At the World Taxpayers' Association Biennial Conference in Sydney recently, experts discussed global approaches to tobacco control and harm reduction. From this it is timely to ask whether our bureaucrats and government need a change of mindset.
According to both the Commonwealth Department of Health and anti-tobacco activists, Australia has an enviable record at reducing smoking. Based on what they write and has been said in testimony at Senate Estimates, some in response to my questioning, Australia is on the way to achieving what no other country has accomplished - elimination of the scourge of smoking.
It is true that Australia has implemented many policies to curb smoking. A phase out of cigarette advertising on radio and television began in 1973 and there has been a total ban on all tobacco advertising and promotion since 1989. There have also been massive increases in restrictions on tobacco retailers, particularly affecting point of sale, and in areas where smoking is not permitted, indoors and out.
All legal tobacco products are now imported, whereas tobacco growing was once a thriving industry, and efforts to stamp local production rival those aimed at curbing cannabis. Last year the government unveiled a multi-agency Tobacco Taskforceled by the Australian Border Force, with the brief to enforce the toughened laws and to "dismantle illicit tobacco supply chains".
In addition, the excise on tobacco has been ramped up to the point where Australia now has the most expensive cigarettes in the world, with almost three-quarters of the cost of a pack going to the government. To add some perspective, a 25-pack of Marlboro now costs an eye-watering $34.95. That's $12,757 per year for a pack-a-day smoker.
However, what the bureaucrats are most proud of is the fact that Australia was the first country in the world to introduce plain packaging. Since December 2012, cigarettes and cigars may only be sold in drab green packs with no brand identification apart from the printed name. Several other countries have since introduced the same policy, having believed Australia's claims of success.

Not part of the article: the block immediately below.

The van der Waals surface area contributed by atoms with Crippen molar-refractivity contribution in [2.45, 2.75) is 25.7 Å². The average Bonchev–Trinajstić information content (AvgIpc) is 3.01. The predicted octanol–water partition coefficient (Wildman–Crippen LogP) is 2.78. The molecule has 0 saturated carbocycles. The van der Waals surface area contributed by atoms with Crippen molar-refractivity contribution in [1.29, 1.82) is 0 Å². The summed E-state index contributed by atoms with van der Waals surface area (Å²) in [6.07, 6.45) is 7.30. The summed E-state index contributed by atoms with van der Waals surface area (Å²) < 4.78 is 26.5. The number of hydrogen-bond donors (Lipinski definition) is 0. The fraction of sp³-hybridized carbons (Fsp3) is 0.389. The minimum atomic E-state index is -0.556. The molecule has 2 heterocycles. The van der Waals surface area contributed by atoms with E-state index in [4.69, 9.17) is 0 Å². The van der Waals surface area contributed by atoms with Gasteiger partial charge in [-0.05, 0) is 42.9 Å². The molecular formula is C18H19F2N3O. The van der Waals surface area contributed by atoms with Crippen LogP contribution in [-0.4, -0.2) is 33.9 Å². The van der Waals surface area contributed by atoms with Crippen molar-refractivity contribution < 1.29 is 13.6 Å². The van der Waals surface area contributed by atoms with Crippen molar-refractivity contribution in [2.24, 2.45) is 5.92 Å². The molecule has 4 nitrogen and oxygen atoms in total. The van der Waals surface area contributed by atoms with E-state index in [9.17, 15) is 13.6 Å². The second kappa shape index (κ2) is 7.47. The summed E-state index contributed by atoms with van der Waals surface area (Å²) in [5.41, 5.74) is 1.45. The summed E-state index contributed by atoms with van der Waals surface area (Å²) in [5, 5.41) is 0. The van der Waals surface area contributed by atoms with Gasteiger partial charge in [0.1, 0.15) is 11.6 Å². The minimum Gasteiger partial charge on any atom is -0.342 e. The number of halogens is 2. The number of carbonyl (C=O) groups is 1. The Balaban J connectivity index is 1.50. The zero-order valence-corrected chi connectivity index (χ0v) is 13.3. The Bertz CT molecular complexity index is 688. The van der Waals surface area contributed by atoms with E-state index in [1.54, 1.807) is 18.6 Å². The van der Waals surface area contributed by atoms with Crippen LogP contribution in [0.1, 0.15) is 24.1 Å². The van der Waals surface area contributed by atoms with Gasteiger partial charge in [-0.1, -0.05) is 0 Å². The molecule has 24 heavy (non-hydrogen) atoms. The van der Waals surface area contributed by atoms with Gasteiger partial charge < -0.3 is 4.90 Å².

The health campaigners have a problem though, which they are very reluctant to address: while the rate of smoking in most other developed countries continues to decline, since 2013 it has remained stuck in Australia at between 13 and 14 percent. The policies of which they are so proud are no longer working. Furthermore, there is now a multi-billion dollar black market in imported cigarettes, with illegal tobacco representing 15% of total consumption, the highest level on record.
They can't even answer which of their policies was effective at initially bringing down the rate of smoking. They will say they all contributed, leaving them with no response now that they appear to have all stopped working.
What's needed is an honest, objective assessment of each program, to determine what actually made a difference. But if the evaluation of plain packaging is any indication, that's not likely. The Victorian Cancer Council was commissioned to undertake a tracking study to explicitly test the efficacy of the policy. As it subsequently admitted, the study did not test the policy efficacy but rather smokers' perceptions of the cigarette packs. Unsurprisingly, smokers hated the new packets. Nonetheless, published results from that survey have been cited as evidence that the policy succeeded.
In fact there is no evidence that plain packaging has had any effect on rates of smoking. If it had made a difference, smoking rates would be falling faster in Australia than other countries. If the Health department was honest, it would be looking to those countries for answers, not purporting to have them all itself.
An obvious difference between Australia and countries like the UK, US or even New Zealand is the availability of less harmful sources of nicotine than tobacco, in particular e-cigarettes or heated tobacco vapes. While Australia has prohibited their sale (but not personal imports) and some states have even criminalised their use, in the UK they are recommended by the National Health Service to help smokers quit.
Our bureaucrats cling firmly to the view that e-cigarettes are just another trick by Big Tobacco, which has not yet been sufficiently punished for claiming half a century ago that smoking did not cause lung cancer. The fact that the tobacco companies have a substantially lower share of the vaping market than the tobacco market leaves them unmoved. Even the fact that Phillip Morris has committed to a "smoke-free" future and this year announced it would stop selling cigarettes altogether in New Zealand carries no weight.
If Australia is to resume its downward slide in tobacco consumption, it will require a change of attitude by the bureaucrats and anti-tobacco activists who determine policy and advise our politicians. Disapproval of smoking and antipathy towards tobacco companies is not a basis for sound public policy.
Perhaps the review of tobacco control legislation, as required by the Legislation Act 2003 which automatically 'sunsets' certain legislation unless it is renewed, will lead to such a change. Public consultation took place earlier this year and stakeholder discussions are ongoing. The review offers an opportunity for the government to finally admit that plain packaging is neither efficient nor effective at reducing smoking rates and should be repealed, and that alternatives with real potential to reduce health risks should be objectively considered.